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Contradiction between equations of angular momentum

  1. Oct 26, 2012 #1
    1. The problem statement, all variables and given/known data
    Two equal, parallel and opposite forces at at both sides of a horizontal disk that lies on a smooth table, according to the picture.
    The mass is m and the moment of inertia is: kmR2
    Angular momentum round the center point A:
    [tex]2FR=kmR^2 \cdot \alpha[/tex].
    Angular momentum round the point B on the outer edge:
    [tex]2FR=mR^2(k+1) \cdot \alpha[/tex].
    It is clear i will get 2 different angular acceleration [itex]\alpha[/itex], how come?

    2. Relevant equations
    M=I[itex]\alpha[/itex]
    Shteiner's theorem of the parallel axis:
    Ib=Ic+mb2

    3. The attempt at a solution
    It is clear that the second equation is wrong, since the first one is right, since it is round a static point.
    Maybe i have to compensate, when calculating round point B, for it's acceleration?
    How? maybe with D'alamber's sentence?
    But then, can i solve only from the point of view of the accelerating system?
    I want to solve from the static, inertial system.
     

    Attached Files:

  2. jcsd
  3. Oct 26, 2012 #2

    tiny-tim

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    Hi Karol! :smile:

    LP = IPω only works if P is the centre of mass or the centre of rotation.

    From the PF Library on angular momentum

    about point P, where [itex]\mathbf{v}_P[/itex] is the velocity of the part of the body at position P:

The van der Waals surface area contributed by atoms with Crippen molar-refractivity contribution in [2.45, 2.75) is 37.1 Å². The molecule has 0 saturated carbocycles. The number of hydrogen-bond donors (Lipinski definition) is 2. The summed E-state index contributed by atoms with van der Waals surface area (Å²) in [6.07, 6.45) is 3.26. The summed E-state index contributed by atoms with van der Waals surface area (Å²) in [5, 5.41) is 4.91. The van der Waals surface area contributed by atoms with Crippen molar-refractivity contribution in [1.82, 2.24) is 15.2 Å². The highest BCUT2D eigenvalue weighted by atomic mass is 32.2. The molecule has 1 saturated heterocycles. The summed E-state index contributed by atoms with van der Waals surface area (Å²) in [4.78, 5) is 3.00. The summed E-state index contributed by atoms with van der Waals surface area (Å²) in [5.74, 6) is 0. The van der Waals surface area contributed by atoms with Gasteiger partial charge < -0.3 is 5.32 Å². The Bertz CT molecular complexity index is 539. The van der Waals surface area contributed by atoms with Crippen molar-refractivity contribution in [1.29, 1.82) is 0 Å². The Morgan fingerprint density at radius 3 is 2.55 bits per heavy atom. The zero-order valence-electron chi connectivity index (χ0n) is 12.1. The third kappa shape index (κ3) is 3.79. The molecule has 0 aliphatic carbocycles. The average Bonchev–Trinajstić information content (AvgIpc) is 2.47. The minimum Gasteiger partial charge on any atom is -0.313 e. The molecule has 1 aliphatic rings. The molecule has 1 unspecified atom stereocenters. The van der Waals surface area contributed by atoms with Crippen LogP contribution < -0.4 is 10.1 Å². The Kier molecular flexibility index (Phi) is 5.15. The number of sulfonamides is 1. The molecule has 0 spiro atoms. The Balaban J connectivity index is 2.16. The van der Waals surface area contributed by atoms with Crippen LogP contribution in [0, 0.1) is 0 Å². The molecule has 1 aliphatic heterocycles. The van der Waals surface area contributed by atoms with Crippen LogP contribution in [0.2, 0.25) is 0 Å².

[tex]\mathbf{L}_{P}\ =\ \tilde{I}_{P}\mathbf{\omega}\ +\ m(\mathbf{r}_{c.o.m.}-\mathbf{r}_P)\times\mathbf{v}_P[/tex]​
     
  4. Oct 27, 2012 #3
    And what if the center of rotation is itself under acceleration?
    For example the new picture here.
    Can i use L=I[itex]\alpha[/itex] around point B?
    A rope is wound around a falling cylinder.
     

    Attached Files:

  5. Oct 27, 2012 #4

    tiny-tim

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    that equation is for a fixed point P,

    and vP is the velocity of the (changing) point on the body that happens to be at P

    (so no question of P accelerating :wink:)
    (you mean L = Iω) yes :smile:

    but a moment later, B will no longer be the centre of rotation, so you'll have problems finding dL/dt …

    it'll be much easier to use the centre of mass! :wink:
     
  6. Oct 27, 2012 #5
    I want to make clear when to use equation:
    [tex]\mathbf{L}_P\ =\ I_{c.o.m.}\,\mathbf{\omega}\,+\, \mathbf{r}_{c.o.m.}\times m\mathbf{v}_{c.o.m.}[/tex]
    You have a disk rotating round point A, as in the picture.
    Round points A, the center and point B:
    [tex]L_A=mR^2(k+1) \cdot \omega[/tex]
    [tex]L_{Center}=kmR^2 \cdot \omega[/tex]
    [tex]L_B=kmR^2 \cdot \omega \,+\, mR\cdot\sqrt{2}R \cdot \omega[/tex]

    About B i am confused, since i don't understand the transition between the equations:
    [tex]\mathbf{L}_{P}\ =\ \tilde{I}_{P}\mathbf{\omega}\ +\ m(\mathbf{r}_{c.o.m.}-\mathbf{r}_P)\times\mathbf{v}_P[/tex]
    And:
    [tex]=\ \tilde{I}_{c.o.m.}\mathbf{\omega}\ +\ m(\mathbf{r}_{c.o.m.}-\mathbf{r}_P)\times\mathbf{v}_{c.o.m.}[/tex]
    In the first we use the moment of inertia and velocity of the moving point P, and in the second-of the center of mass.
     

    Attached Files:

    Last edited: Oct 27, 2012
  7. Oct 27, 2012 #6

    tiny-tim

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    my computer won't open that .bmp, it says it's corrupt :redface:
     
  8. Oct 27, 2012 #7
    I replaced
     
  9. Oct 30, 2012 #8

    tiny-tim

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    Hi Karol! :smile:

    I'm sorry for the delay … I've been working this out! :redface:

    You're right :smile:, that first equation is far too general

    it only applies if P is the centre of rotation and if the axis of rotation stays parallel to a principal axis of the body.

    (So this applies, for example, to a sphere or a cylinder rolling over a step, but not to a cone rolling on a plane, or a wheel rolling on a curved rail.)

    Thanks for pointing this out. :smile:

    I've now corrected the Library entry (and given you the credit!).​
     
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